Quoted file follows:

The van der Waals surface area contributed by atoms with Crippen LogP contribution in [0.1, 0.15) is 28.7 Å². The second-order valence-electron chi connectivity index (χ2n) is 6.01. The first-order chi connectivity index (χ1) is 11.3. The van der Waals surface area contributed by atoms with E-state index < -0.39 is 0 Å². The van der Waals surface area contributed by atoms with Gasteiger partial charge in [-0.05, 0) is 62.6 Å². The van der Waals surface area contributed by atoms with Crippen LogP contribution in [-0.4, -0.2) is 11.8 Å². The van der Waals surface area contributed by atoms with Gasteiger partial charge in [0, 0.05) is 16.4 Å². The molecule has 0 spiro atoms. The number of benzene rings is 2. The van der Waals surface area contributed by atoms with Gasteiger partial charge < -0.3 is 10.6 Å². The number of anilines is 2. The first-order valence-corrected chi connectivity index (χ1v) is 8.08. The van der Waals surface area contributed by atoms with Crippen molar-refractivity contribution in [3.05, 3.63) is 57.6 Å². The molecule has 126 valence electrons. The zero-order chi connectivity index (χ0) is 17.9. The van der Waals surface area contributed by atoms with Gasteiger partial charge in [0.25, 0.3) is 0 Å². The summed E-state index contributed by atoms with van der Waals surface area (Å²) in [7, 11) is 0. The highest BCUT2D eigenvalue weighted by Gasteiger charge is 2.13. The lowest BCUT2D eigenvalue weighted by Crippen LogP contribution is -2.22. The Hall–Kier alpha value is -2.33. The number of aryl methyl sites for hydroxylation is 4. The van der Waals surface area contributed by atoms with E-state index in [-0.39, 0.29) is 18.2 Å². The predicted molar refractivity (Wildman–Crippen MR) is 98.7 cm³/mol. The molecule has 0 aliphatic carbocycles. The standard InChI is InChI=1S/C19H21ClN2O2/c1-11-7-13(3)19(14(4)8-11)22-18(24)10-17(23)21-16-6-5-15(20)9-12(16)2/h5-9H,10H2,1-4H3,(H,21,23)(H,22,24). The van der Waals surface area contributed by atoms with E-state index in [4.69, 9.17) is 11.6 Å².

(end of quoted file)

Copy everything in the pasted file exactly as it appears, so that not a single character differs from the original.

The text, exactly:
The van der Waals surface area contributed by atoms with Crippen LogP contribution in [0.1, 0.15) is 28.7 Å². The second-order valence-electron chi connectivity index (χ2n) is 6.01. The first-order chi connectivity index (χ1) is 11.3. The van der Waals surface area contributed by atoms with E-state index < -0.39 is 0 Å². The van der Waals surface area contributed by atoms with Gasteiger partial charge in [-0.05, 0) is 62.6 Å². The van der Waals surface area contributed by atoms with Crippen LogP contribution in [-0.4, -0.2) is 11.8 Å². The van der Waals surface area contributed by atoms with Gasteiger partial charge in [0, 0.05) is 16.4 Å². The molecule has 0 spiro atoms. The number of benzene rings is 2. The van der Waals surface area contributed by atoms with Gasteiger partial charge < -0.3 is 10.6 Å². The number of anilines is 2. The first-order valence-corrected chi connectivity index (χ1v) is 8.08. The van der Waals surface area contributed by atoms with Crippen molar-refractivity contribution in [3.05, 3.63) is 57.6 Å². The molecule has 126 valence electrons. The zero-order chi connectivity index (χ0) is 17.9. The van der Waals surface area contributed by atoms with Gasteiger partial charge in [0.25, 0.3) is 0 Å². The summed E-state index contributed by atoms with van der Waals surface area (Å²) in [7, 11) is 0. The highest BCUT2D eigenvalue weighted by Gasteiger charge is 2.13. The lowest BCUT2D eigenvalue weighted by Crippen LogP contribution is -2.22. The Hall–Kier alpha value is -2.33. The number of aryl methyl sites for hydroxylation is 4. The van der Waals surface area contributed by atoms with E-state index in [-0.39, 0.29) is 18.2 Å². The predicted molar refractivity (Wildman–Crippen MR) is 98.7 cm³/mol. The molecule has 0 aliphatic carbocycles. The standard InChI is InChI=1S/C19H21ClN2O2/c1-11-7-13(3)19(14(4)8-11)22-18(24)10-17(23)21-16-6-5-15(20)9-12(16)2/h5-9H,10H2,1-4H3,(H,21,23)(H,22,24). The van der Waals surface area contributed by atoms with E-state index in [4.69, 9.17) is 11.6 Å².